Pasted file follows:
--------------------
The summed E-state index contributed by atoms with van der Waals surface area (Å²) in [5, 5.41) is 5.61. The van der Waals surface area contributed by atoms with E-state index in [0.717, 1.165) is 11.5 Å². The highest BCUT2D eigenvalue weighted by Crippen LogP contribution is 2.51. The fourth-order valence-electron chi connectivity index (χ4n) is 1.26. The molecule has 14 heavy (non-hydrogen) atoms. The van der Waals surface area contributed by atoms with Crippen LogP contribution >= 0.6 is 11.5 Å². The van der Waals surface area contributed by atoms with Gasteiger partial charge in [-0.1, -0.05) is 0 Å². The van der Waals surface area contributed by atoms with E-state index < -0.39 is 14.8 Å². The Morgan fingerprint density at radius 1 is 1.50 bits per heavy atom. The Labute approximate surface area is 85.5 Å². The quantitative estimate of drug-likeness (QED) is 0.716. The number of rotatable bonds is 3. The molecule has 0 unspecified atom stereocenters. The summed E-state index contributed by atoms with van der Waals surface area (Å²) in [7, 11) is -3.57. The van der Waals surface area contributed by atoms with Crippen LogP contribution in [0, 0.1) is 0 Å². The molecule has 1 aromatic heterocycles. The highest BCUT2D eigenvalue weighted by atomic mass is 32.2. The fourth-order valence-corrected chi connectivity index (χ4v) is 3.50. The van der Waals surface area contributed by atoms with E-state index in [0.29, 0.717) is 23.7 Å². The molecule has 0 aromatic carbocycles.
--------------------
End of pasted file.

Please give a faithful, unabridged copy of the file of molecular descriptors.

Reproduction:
The summed E-state index contributed by atoms with van der Waals surface area (Å²) in [5, 5.41) is 5.61. The van der Waals surface area contributed by atoms with E-state index in [0.717, 1.165) is 11.5 Å². The highest BCUT2D eigenvalue weighted by Crippen LogP contribution is 2.51. The fourth-order valence-electron chi connectivity index (χ4n) is 1.26. The molecule has 14 heavy (non-hydrogen) atoms. The van der Waals surface area contributed by atoms with Crippen LogP contribution >= 0.6 is 11.5 Å². The van der Waals surface area contributed by atoms with Gasteiger partial charge in [-0.1, -0.05) is 0 Å². The van der Waals surface area contributed by atoms with E-state index < -0.39 is 14.8 Å². The Morgan fingerprint density at radius 1 is 1.50 bits per heavy atom. The Labute approximate surface area is 85.5 Å². The quantitative estimate of drug-likeness (QED) is 0.716. The number of rotatable bonds is 3. The molecule has 0 unspecified atom stereocenters. The summed E-state index contributed by atoms with van der Waals surface area (Å²) in [7, 11) is -3.57. The van der Waals surface area contributed by atoms with Crippen LogP contribution in [0, 0.1) is 0 Å². The molecule has 1 aromatic heterocycles. The highest BCUT2D eigenvalue weighted by atomic mass is 32.2. The fourth-order valence-corrected chi connectivity index (χ4v) is 3.50. The van der Waals surface area contributed by atoms with E-state index in [0.29, 0.717) is 23.7 Å². The molecule has 0 aromatic carbocycles.